Tuesday, 11 November 2014

How do you solve a problem like Tottenham Hotspur?

I try to keep my blog football-free these days but something is beginning to bug me and it needs to be addressed.

How do you solve a problem like Tottenham Hotspur?

I've supported Spurs now for the best part of three decades.  In that 30 years, never have I felt so unmotivated about my Spurs.  I've blogged before that my relationship with Spurs is like a loveless marriage.  Been there, done that for real of course but it really feels like it, I dont love Spurs, Spurs dont love me yet we're stuck with each other.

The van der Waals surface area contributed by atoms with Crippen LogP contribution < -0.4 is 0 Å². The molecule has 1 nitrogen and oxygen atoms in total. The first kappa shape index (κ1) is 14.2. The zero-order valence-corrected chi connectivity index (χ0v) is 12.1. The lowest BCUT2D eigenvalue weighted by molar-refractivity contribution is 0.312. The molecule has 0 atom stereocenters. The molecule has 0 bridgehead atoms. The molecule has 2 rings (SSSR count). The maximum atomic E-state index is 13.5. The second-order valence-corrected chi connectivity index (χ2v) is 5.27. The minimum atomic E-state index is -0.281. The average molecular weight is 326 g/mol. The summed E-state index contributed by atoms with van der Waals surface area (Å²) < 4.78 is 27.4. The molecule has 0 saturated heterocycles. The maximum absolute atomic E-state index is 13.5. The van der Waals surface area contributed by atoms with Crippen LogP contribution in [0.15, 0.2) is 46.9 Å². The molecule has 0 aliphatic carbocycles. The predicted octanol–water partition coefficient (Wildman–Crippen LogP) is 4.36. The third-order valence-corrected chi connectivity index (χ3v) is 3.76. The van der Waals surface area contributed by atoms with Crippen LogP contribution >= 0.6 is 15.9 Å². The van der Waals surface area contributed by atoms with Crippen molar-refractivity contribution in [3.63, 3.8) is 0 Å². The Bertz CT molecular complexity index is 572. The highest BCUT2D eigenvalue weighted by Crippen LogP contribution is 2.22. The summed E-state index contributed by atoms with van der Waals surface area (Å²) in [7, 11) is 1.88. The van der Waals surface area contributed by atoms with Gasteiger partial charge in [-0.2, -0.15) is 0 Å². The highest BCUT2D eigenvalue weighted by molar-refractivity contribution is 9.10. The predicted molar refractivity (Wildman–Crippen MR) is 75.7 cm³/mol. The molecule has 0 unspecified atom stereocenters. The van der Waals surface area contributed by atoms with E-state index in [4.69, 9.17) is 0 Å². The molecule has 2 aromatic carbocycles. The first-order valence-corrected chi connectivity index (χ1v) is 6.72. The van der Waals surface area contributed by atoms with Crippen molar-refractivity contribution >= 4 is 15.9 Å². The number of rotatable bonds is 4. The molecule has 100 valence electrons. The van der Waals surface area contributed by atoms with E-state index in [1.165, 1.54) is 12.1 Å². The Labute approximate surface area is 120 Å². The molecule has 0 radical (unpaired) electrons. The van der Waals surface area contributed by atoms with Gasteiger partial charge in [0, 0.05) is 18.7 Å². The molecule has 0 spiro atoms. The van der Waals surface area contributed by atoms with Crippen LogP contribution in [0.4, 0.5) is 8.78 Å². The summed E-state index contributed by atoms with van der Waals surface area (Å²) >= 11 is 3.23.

I wont beat around the bush.  The football of the last two-to-three seasons has been beyond dire.  It really has.  The stunning form of Gareth Bale in the second half of the 2012/13 season kept us interested and papered over a lot of cracks which have existed since the days of Redknapp.  Teams would come to White Hart Lane, sit ten men behind the ball and play on the break and would allow Spurs the time and space to try and break them down.  Most will agree that Spurs look good on the eye at times but for all the possession, there was no cutting edge (Bale aside of course!)

To this day, Spurs have had this problem for the best part of four seasons now.  Plenty of posession but more and more teams would come to the Lane and shut up shop.  They know that if they can keep it tight for the first twenty minutes, then they'll be in with a real shout as the once vocal support goes very quiet.